Whether you're the owner of a new bread machine, or whether you have one that you might want to dust off, Bread Machine Magic can get you started. That book isn't your only choice, you might find something you like in The Complete Guide to Bread Machine Baking, The Breadman's Healthy Bread Book, or The Bread Lover's Bread Machine Cookbook.

You don't have to have a bread machine, though, to get into the spirit of bread making.

Artisan Bread in 5 Minutes a Day is a great book for those who are interested in making bread at home, but are less interested in developing a mastery of broad bread-making techniques. Jim Lahey's, My Bread is another good book for those who want the bread, but not the kneading.

Vegans and people who can't eat gluten don't need to be left out either! Gluten Free & Vegan Bread is the right book for people with those particular dietary restrictions.

Maybe you're intrigued by the idea of spending some time with grains in the kitchen, but not quite sure that you're ready to take the next step. In that case, you might check out Video Bread Basics. Sometimes a DVD can deliver a blast of information in a short amount of time.

Maybe your bread making adventures will inspire you to embark on a journey to make the perfect loaf. William Alexander did just that, and you can read about it in 52 Loaves: One Man's Relentless Pursuit of Truth, Meaning and a Perfect Crust.

Austenland

Austenland is a new movie based on the novel written by Shannon Hale. The novel’s protagonist is Jane Austen obsessed Jane Hayes. Jane is in her 30's when her great aunt dies leaving her a large amount of money. The catch is that the money must be spent on a vacation involving an English resort that panders to the Austen lovers of the world. During her vacation Jane searches for a Regency era gentleman to fall in love with and hopes to rid herself of her dreams of Mr. Darcy by the end of the vacation. The goal is to return to her life without comparing all men to Mr. Darcy. Will she succeed or will the insanity of this absurd vacation only further her obsession?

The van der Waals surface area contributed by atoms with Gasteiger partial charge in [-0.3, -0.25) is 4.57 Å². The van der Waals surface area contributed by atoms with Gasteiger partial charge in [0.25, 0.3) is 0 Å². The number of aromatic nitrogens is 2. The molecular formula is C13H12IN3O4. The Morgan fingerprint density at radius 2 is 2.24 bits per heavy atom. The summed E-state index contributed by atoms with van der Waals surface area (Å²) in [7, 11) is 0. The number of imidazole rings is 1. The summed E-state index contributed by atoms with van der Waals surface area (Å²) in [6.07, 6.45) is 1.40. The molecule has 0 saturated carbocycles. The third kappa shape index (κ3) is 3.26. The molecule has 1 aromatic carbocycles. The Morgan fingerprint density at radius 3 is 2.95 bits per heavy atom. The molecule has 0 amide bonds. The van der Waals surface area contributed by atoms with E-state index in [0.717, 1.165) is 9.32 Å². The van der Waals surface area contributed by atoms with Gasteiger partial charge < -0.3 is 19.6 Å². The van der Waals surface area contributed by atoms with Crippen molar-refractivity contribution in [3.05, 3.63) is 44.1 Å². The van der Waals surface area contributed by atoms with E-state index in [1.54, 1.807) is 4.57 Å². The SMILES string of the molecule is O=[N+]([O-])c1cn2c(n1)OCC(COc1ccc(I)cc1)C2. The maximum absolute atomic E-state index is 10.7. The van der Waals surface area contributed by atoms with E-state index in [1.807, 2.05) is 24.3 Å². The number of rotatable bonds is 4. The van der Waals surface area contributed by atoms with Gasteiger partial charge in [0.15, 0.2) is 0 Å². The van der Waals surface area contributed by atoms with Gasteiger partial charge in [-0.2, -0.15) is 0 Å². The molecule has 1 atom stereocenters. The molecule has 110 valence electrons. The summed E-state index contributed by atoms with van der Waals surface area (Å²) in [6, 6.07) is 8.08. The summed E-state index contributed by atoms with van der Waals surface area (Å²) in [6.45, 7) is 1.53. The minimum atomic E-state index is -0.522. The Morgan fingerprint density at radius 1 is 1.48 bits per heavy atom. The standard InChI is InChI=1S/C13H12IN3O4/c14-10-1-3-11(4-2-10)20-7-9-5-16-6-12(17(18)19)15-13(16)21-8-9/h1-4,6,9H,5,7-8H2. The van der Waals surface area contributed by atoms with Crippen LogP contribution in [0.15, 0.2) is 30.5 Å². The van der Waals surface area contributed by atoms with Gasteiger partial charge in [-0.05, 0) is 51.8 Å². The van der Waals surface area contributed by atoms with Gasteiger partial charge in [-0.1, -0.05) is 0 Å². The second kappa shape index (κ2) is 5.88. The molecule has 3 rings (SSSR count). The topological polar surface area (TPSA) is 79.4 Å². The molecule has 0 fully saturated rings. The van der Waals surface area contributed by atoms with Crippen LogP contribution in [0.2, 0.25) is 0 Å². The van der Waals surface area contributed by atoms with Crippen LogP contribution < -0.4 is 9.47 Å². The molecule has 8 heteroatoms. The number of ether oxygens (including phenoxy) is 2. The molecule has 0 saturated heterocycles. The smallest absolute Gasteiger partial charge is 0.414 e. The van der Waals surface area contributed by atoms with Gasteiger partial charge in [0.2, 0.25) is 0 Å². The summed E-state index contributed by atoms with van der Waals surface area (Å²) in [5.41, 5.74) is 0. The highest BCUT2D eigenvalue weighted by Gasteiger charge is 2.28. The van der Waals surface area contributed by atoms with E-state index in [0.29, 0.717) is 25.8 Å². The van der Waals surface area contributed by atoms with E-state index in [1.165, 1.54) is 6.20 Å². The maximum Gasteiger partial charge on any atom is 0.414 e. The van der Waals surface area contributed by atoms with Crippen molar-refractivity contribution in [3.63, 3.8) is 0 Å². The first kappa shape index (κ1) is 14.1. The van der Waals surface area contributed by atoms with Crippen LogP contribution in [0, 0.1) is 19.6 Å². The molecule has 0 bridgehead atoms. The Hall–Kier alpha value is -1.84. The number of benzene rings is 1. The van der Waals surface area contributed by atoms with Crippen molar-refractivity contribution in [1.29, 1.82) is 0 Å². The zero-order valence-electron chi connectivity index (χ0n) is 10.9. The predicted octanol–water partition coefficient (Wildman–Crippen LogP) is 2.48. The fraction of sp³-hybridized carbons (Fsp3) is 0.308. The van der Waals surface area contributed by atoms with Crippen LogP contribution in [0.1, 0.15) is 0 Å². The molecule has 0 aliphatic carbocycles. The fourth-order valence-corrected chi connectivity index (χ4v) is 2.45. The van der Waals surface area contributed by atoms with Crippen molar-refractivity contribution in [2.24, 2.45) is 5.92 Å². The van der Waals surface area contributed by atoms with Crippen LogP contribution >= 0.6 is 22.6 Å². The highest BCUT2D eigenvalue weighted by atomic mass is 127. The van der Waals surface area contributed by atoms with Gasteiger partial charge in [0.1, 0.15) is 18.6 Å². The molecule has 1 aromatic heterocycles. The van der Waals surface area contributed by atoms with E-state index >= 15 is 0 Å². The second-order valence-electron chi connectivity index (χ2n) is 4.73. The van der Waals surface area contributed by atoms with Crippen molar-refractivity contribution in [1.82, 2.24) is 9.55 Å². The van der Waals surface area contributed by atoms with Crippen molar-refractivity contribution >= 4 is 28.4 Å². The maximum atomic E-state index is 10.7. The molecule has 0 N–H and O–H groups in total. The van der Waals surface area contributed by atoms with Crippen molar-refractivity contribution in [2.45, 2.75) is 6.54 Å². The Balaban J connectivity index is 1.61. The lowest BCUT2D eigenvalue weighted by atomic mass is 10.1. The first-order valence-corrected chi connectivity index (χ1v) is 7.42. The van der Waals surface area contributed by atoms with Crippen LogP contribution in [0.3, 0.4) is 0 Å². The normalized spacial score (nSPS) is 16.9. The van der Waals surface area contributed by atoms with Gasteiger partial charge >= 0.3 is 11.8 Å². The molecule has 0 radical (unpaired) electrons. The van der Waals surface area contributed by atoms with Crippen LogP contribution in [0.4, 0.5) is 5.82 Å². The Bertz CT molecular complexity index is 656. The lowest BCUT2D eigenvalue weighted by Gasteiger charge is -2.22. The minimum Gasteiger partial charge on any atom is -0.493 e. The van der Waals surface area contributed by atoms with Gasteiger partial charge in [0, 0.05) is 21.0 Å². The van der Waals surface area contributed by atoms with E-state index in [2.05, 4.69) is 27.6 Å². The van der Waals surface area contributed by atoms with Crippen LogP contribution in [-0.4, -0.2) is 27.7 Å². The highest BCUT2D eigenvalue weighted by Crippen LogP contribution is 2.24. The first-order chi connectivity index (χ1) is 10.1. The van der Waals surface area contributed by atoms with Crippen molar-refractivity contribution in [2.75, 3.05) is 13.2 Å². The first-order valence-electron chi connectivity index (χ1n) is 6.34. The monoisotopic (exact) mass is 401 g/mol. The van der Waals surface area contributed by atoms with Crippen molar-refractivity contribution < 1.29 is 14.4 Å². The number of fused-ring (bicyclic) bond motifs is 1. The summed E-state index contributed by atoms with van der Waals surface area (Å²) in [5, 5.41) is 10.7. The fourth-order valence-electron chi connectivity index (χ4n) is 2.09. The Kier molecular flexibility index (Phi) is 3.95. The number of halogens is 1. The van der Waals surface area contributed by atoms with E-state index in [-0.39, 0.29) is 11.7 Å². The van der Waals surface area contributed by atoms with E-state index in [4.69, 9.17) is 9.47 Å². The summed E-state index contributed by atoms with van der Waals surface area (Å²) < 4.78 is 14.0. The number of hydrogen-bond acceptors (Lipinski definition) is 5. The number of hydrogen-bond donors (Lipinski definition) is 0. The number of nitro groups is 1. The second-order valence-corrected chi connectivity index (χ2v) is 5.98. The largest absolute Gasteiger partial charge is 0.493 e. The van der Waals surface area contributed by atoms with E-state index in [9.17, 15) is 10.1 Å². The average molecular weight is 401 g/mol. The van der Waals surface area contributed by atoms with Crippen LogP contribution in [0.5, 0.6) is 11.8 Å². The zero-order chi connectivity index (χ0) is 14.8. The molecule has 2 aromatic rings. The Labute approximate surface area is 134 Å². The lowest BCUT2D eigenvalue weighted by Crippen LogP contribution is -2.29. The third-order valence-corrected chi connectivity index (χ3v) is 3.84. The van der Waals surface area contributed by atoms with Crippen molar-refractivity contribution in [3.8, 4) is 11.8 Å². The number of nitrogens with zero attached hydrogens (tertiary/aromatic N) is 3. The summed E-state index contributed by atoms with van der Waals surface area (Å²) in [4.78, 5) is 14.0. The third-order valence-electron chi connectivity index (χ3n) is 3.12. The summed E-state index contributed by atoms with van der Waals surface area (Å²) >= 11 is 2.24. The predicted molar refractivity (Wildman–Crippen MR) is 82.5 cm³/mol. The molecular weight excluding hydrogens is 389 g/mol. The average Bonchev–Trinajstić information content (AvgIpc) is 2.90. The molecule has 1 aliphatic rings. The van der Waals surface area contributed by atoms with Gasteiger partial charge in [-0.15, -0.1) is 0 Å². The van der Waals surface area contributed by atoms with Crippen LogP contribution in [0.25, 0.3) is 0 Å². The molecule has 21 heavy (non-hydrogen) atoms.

The twelve year old girl living inside of me giggled manically when she saw the preview for this movie. It has received mixed reviews and the negative ones are generally written by significant others who were dragged to a screening against their will. It will most likely be overly cheesy, but what can you expect from a movie centered on Jane Austen obsession. At that point isn’t the cheesiness part of the fun?

Wild Swan Theater: Under the African Sky

Mark your calendar for Wednesday, Feb. 12 at 1 pm, when Wild Swan Theater presents Under the African Sky in Towsley Auditorium. The other three performances already are sold out. The play is a humorous collection of well- known African tales including Why the Sky is Far Away, The Talking Vegetables and Tug-of-Vine. Performers will use acting, storytelling, and drumming, with instruments including a balaphone, a djembe, and a talking drum. The show is for children age 4 to third grade and there will be plenty of chances for audience participation.

Suicide Prevention & Addiction

There is an alarmingly high prevalence of suicide among people with addiction and people in early recovery, and the period of early recovery from addiction is especially high risk. Family, friends and professionals are often strategically positioned to recognize suicidal thinking and intervene to help. This program will raise awareness of the signs of suicidal thinking, describe ways to offer support and obtain help for people who may be contemplating suicide. Participants will learn how to recognize suicidal thinking, reach out and offer support to others contemplating suicide, obtain help when suicidal thoughts are present, and access local and national suicide prevention and intervention resources.